I hope that each of you get to develop and fine tune your writing process so that in the years to come you get all the pleasure of getting lost in your work without getting buried under it.

Seeking Guest Bloggers!

Seeking Guest Bloggers!

tumblr_mmvs8zWBO21ru3ss4o1_500I would love some guest bloggers for next week. There will be one guest post a day starting Monday, and the topics are first come, first serve. I will cross out the topics as they are taken by whoever wants the topic first. Here are the topics:

1. Your writing process The Irish Wench

2. Advice you would give to aspiring writers Quincy Allen

3. How you come up with titles for your WIPs Charles Yallowitz

4. What publishing route you think is best for you (traditional, partner publishing, self-publishing, ect…) and why sabooke

5. Why you write isabellaemilymarks

6. What inspires your writing the most erickeys

7. How you deal with self-doubt as a writer Mariah

Those are all the topics! Choose from one, comment, and if you comment first, I’ll cross it out and put your name next to it to show you own the topic. The blog posts will be posted in the order they arrive in my e-mail!

E-mail: thedancingwriter@gmail.com

Please check back to see who has what topic, just in case you have one.

A Weird Writing Quirk That Strangely Works

A Weird Writing Quirk That Strangely Works

I have a vanity charm necklace that I will be using on the cover. Not this one though.
I have a vanity charm necklace that I will be using on the cover. Not this one though.
So I got to chapter twenty-nine out of thirty-five in Stolentime and decided to quit the draft. Just like that. Not quit, as in I’m through with the story forever. But quit, as in I’m ready to start doing some revision outlines.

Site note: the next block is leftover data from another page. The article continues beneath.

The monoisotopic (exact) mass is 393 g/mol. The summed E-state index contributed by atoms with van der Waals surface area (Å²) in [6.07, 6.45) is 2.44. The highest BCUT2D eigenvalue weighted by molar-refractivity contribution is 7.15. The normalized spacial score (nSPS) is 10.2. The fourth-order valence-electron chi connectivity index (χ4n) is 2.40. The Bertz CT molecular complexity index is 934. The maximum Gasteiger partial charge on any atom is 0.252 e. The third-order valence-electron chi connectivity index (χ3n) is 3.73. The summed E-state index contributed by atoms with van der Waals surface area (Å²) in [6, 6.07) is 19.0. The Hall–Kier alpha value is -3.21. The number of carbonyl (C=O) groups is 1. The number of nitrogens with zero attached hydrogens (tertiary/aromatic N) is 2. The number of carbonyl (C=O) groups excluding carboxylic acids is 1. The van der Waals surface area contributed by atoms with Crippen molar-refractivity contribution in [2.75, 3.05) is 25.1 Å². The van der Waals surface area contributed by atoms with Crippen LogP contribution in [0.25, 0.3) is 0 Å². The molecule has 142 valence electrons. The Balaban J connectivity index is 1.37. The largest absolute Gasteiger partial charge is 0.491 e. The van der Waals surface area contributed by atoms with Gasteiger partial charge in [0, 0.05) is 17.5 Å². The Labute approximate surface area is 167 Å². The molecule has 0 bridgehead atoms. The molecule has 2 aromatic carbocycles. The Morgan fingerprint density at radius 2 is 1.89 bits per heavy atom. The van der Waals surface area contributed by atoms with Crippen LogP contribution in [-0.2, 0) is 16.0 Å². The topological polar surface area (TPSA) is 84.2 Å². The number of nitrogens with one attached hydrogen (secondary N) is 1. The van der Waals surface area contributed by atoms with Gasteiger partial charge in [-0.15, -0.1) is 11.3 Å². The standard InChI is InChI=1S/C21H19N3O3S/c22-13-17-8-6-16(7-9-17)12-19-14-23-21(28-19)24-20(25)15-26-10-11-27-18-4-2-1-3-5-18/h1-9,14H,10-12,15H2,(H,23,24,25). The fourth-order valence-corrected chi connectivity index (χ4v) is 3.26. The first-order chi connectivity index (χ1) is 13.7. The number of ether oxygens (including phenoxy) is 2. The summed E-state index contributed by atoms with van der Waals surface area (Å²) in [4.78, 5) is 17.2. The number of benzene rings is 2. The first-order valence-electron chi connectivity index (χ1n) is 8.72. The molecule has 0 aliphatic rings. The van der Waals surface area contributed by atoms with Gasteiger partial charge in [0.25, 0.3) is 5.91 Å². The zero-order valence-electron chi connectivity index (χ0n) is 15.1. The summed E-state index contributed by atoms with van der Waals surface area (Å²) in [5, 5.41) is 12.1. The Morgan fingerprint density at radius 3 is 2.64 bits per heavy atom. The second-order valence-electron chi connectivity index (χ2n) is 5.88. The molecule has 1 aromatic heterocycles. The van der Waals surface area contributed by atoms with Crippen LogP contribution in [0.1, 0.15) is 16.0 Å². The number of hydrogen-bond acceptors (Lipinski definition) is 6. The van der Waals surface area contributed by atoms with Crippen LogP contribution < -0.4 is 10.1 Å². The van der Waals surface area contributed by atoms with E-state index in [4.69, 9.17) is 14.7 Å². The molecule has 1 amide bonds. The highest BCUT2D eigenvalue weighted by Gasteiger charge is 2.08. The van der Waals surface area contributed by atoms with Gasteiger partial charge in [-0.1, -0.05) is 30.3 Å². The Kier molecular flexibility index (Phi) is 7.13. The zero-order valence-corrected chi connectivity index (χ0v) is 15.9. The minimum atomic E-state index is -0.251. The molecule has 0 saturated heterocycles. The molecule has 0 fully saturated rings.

I did this with When Stars Die. I had about seven chapters left to write in the draft and just decided to stop to get revising. But it worked. I got to revisions and was able to complete the entire thing. I had to concentrate more on the last chapters during a third read through, but, nonetheless, I got the book complete.

I can’t tell you why I do this. I can only guess. I assume I do this because I hate drafting. I get to a certain point where I’m tired of drafting and decide it’s time to get to the revisions, even though I have those final chapters roughly outlined. This seems counterproductive because how am I supposed to work on the ending if I don’t have it? Well, I do a detailed outline of it, and it does take me longer to write, but I’m more fired up about it because I have my mind trained to realize what I’m doing is revising since I love revising–even if it’s technically not.